There are two vital skill sets required to forge a successful career in such a cut-throat environment – the Manchester United train that stops for no-one- for a double decade:
You have the naturally talented, the likes of Ryan Giggs and Paul Scholes, whose ability to weave in and out of five defenders and ping a sixty yard diagonal pass respectively were bestowed upon them as innate gifts.
And you have those, not as freakishly talented, but show steel, make the most of what they have, an infectious attitude to training and a determination to prove they can match their supposed superiors stride for stride. The likes of Gary Neville, no offence Gaz, resembled a raging bull to the elegant cheetah, but one thing for sure is that a raging bull loves a scrap and relishes the battle.
Darren Fletcher makes his first return to Old Trafford since his winter sale to West Brom. He falls into this category and certainly had to overcome his battles, in more than one sense:
The debilitating ulcerative colitis he suffered in 2013 did not merely threaten his livelihood, football was everything he had ever known, but also his life. To even attempt to make a comeback, after shedding over half his body weight at the height of the illness, deserves to command the utmost respect, from a purely human perspective.
As we had come to expect though, it was typical Fletch to not throw the towel in, as the going got tough so did he.
Back to the bread and butter of his footballing career and there were pretty significant questions being asked, but not just from the outside world: from his own team-mate and mouthpiece on the field. Fletcher was singled out with the most vehemence and ferocity from club captain Roy Keane-many believing Fletcher was not living up to the slightly hyperbolic billing of being the Irishman’s heir apparent.
Hardship only served to spur on Fletcher.
The post-Middlesbrough criticism was the nadir of the Scot’s early quest to establish himself and defy the neighsayers who branded him a ‘Ferguson favourite’, if you played centre-midfield and were not the next Keane or Scholes, you were automatically given short shrift, just ask Liam Miller. Fletcher’s development trajectory only went in one direction after that.
He upped his game to the point where he would infuriate the big boys for fun. Ferguson scowled with indignation when Wenger laughably claimed that Fletcher was the epitome of ‘anti-football’, ‘only on the pitch to commit fouls’ as if in a calculated, systematic way. You know you must be doing something right to get under Wenger’s skin. Fletcher was just doing his job, no questions asked. Understated yet effective, the story of his entire career.
In 2005, Chelsea looked an impregnable, imperious tour de force in Mourinho’s debut campaign in England. Yet the game at Old Trafford was decided by a goal of major significance from Fletcher. United, at the time, were undergoing another rebuild with Ferguson placing his unconditional trust in the younger brigade, trying to mould the next title winning side. Fletcher was a fulcrum in the masterplan; his looping header stole the headlines in a performance where he really came of age. It was a massive moment in his then opinion polarising career.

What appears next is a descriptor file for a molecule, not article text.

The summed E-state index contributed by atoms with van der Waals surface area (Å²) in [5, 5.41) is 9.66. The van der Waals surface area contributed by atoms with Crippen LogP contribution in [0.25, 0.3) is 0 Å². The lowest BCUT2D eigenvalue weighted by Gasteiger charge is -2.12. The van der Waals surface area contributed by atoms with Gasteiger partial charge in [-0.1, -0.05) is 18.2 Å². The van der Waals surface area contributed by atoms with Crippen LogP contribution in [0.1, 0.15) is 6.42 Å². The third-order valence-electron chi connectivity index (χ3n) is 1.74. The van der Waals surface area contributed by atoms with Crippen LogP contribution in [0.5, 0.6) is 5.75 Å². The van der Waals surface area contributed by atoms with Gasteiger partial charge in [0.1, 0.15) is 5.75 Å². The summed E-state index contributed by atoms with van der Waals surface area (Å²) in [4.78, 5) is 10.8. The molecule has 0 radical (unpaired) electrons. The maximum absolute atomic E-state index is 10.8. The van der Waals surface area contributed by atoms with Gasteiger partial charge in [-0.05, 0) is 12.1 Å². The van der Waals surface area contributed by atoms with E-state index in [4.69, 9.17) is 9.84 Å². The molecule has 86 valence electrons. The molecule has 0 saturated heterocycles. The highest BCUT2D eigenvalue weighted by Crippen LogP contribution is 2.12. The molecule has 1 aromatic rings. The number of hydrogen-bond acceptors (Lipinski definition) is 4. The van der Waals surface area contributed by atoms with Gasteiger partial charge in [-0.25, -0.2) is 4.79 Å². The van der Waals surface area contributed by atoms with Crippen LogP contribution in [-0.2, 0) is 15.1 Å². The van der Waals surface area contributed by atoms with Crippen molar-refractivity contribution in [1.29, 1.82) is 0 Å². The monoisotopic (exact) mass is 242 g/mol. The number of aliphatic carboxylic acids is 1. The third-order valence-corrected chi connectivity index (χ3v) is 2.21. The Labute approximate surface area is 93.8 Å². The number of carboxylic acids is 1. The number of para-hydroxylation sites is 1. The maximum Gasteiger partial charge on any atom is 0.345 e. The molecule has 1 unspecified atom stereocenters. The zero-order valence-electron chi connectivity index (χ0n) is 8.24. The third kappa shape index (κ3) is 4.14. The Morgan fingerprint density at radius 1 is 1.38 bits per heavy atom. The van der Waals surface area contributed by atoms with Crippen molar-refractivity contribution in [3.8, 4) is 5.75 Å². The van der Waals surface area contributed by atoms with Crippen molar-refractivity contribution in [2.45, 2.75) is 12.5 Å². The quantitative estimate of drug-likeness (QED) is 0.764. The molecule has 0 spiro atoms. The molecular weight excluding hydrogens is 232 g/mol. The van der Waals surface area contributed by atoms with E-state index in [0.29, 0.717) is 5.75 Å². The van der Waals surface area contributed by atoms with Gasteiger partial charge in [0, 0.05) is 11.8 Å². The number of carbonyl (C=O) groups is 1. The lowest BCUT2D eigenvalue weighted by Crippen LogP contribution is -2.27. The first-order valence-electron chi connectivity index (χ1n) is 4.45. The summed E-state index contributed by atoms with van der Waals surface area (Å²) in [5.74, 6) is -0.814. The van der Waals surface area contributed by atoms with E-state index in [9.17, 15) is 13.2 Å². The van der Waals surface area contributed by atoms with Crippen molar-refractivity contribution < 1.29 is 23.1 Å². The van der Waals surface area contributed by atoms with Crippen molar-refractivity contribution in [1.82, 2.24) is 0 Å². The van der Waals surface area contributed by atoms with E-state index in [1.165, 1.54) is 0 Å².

Another significant moment in the Scot’s career came on a bittersweet night at the Emirates, which led to those ill-judged comments from Wenger: Arsenal was the ideal dress rehearsal for the grand finale in Rome against Barcelona. Ferguson set United up accordingly, with Carrick, Anderson and Fletcher a blend of energy, harrying and guile designed to nullify Barcelona’s magical midfield trio of Xavi, Iniesta and Busquets.
United were cruising to Rome when Fletcher, victim of his own professionalism and human error, chose to tackle Cesc Fabregas through on goal. Despite clearly playing the ball, Fletcher was adjudged to have denied a goalscoring opportunity- his Rome dream and United’s game plan were left in tatters.
It is not as simple an equation as Darren Fletcher plays, Manchester United win. However, there can be no doubting we would have been better equipped to deal with the threat from their engine room had the Scot been allowed to take to the field. It was testimony to Fletcher’s rise and his importance finally recognised that such debates have filled Manchester pubs since Barcelona’s lions feasted on United as raw meat that night.
At the time of his illness, Fletcher was playing some of the best football of his career, a quite remarkable feat given the severity of the illness:
Michael Owen has been wining and dining off that derby winner for years- had it not been for that and a Rio gaffe, Fletcher’s name would be etched alongside the inscription ‘the greatest ever derby’. Those two headers are almost mythical in the fact that everyone, by default, remembers Owen’s strike as their abiding memory. Fletcher really was the man for the big occasion, which is why people ruefully allude to his absence in Rome. It was a major case of ‘what might have been’.
Fletcher can boast he brought the curtain down on Roy Keane and Nicky Butt’s United careers, two of the most revered players of our modern history. Not that Fletcher was a man for boasting, his finest eulogy was delivering on the football field, taking on the baton passed to him by such monumental names and characters and proving doubters far and wide wrong.
Fletcher will return to Old Trafford on Saturday to a hero’s reception, perhaps giving credence to the belief you never really know what you had til it is gone. He turned from scapegoat to favourite.
The chant ‘Darren Fletcher, football genius’ only gives the man half the credit he deserves.
Welcome back, Fletch.